It's interested in results. Many shows would have gotten a good half season's worth of plotlines out of the kids getting ready to put on West Side Story. You would have had the initial reading episode, the episode where we learned all about how Artie was finding himself as a director, the episode where some of the kids had a brief romance, the episode where dress rehearsal was a disaster, etc., etc., etc. But Glee has never much wanted to do the boring stuff on the way to the fireworks factory. It wants to just get to the fireworks factory as soon as possible, so we get an episode that crams all of those different episodes into one—most of them in what amounts to a single scene or a half-scene or just a dramatic beat—and it's also an episode that's all about doin' it. Surprisingly, it works pretty well. Or, put another way, this is an episode where Schu only appears so he can sit in the audience and tear up about how great his kids are. So, yeah, it's pretty good.
Artie's worried that Rachel and Blaine's romantic chemistry just isn't cutting it—despite the fact that they're still on book and performing without facing each other—so he summarily orders them to have sex. Anyway, this gets into my one big gripe with the episode, so we might as well get it out of the way here. Wasn't Blaine supposed to be the worldly guy who ushered Kurt into the ways of being a gay man in the 21st century? Didn't we have that whole thing where he was in love with an older guy who worked at the Gap? And, sure, none of that's predicated on Blaine being older and more experienced than Kurt necessarily, but didn't it sure seem like he was there for a while?
In this episode, at least, Blaine's so young and inexperienced that he needs his own Blaine, some Warbler named Sebastian who's been to Paris and Lima's premier gay bar. It'd be interesting if the show were playing around with the idea that Blaine was bluffing, that he was putting on a worldly exterior to hide just how little he actually knew. And, yes, confidence goes a long way and can get you in a lot of doors. But it really does feel like Blaine left Dalton and went to McKinley and also abruptly realized when he got there that he was going to have to replace whole portions of his personality with a different one so he could have a ready-made character arc. The story arc hasn't been bad by any means, but it does feel like Darren Criss is playing someone who's quite a bit different from the guy he was playing last season.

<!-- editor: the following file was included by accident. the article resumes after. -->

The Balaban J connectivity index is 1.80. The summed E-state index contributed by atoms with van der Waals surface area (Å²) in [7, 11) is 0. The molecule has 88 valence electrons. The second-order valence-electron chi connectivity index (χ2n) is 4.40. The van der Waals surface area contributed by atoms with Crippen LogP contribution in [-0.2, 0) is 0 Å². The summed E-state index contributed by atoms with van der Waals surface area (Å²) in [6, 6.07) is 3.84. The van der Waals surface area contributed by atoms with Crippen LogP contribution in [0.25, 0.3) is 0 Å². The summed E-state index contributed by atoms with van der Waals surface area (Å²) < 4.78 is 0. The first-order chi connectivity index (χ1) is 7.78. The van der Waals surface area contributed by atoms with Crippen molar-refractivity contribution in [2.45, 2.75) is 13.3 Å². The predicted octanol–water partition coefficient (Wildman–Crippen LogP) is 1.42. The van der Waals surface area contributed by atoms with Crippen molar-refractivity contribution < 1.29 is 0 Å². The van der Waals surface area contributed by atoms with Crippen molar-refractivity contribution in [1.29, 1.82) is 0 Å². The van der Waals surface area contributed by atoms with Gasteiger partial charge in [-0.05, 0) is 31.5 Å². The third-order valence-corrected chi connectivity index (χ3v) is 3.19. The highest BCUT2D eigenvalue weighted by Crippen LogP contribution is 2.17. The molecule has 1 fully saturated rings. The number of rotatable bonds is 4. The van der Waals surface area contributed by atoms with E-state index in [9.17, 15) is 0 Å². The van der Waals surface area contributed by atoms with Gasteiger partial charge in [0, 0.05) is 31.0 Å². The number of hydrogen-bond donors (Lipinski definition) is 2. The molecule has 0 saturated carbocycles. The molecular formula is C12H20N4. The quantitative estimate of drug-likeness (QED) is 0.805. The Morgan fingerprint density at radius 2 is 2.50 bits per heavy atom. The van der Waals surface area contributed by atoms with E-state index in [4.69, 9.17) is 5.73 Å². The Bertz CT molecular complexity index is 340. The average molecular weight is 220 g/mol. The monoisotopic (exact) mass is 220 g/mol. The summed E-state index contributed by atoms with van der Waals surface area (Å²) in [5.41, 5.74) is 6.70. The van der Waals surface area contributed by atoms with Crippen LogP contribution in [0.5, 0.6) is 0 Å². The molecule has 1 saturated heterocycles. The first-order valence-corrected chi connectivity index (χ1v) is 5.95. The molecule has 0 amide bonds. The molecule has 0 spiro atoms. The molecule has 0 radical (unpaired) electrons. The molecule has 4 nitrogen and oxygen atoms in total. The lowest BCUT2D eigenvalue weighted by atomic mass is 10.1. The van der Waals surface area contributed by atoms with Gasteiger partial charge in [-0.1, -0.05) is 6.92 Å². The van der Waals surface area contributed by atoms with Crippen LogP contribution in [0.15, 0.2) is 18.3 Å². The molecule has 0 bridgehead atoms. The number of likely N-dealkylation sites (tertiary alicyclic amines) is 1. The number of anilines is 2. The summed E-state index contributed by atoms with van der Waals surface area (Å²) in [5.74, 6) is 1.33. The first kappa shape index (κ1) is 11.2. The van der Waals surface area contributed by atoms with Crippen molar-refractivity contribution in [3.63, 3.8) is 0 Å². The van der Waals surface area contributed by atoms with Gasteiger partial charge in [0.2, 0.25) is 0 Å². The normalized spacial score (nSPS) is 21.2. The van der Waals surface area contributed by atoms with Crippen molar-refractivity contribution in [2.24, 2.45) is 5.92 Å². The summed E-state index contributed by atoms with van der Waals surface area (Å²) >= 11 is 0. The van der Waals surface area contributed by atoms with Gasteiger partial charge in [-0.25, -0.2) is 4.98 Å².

That said, I thought most of the rest of the episode worked. This is probably my inner theatre geek speaking, but I enjoyed the vast majority of the West Side Story numbers, and I like the way that the show used them to comment on the action, occasionally directly, occasionally indirectly. The storyline mostly drops away toward the end so the kids can perform an elaborately choreographed and staged—seriously, suspension of disbelief, yes, but this is the greatest high school arts program ever, and the teachers are throwing it together with paperclips and Slim Jims—version of "America" that doesn't have anything to do with anything but is one of the best production numbers the show has ever done. When the songs are this much fun, the show can get away with having them not really have anything to do with the plot or characters, but this one also highlighted Rachel and Blaine's nerves, Finn's anger, and the whole question of whether McKinley could put on a good musical at all. There's something to be said for getting dessert before the meal from time to time, and "America" was damn good dessert.
Another reason this mostly worked? As much as it possibly could, it focused on the kids. Yes, there were a few scenes where Cooter tried to charm Coach Beiste and she just didn't get that he was hitting on her, but for the most part, we were zeroed in on Rachel, Finn, Kurt, and Blaine. Much as I love some of the other kids, they only popped up when the story needed them to, and that was the right call. The exception here? A weird, tonally off scene where Mike Chang's dad dropped by just to repeat everything he said back in "Asian F," but add in the fact that he wanted to be a tennis player at one time. It's tough to criticize anything in Glee for being "on the nose," but this scene was pretty on the nose, particularly since it was largely the only part of this storyline we got to see and it ended with, "If you dance, then you are not my son!" which should be beneath even this show.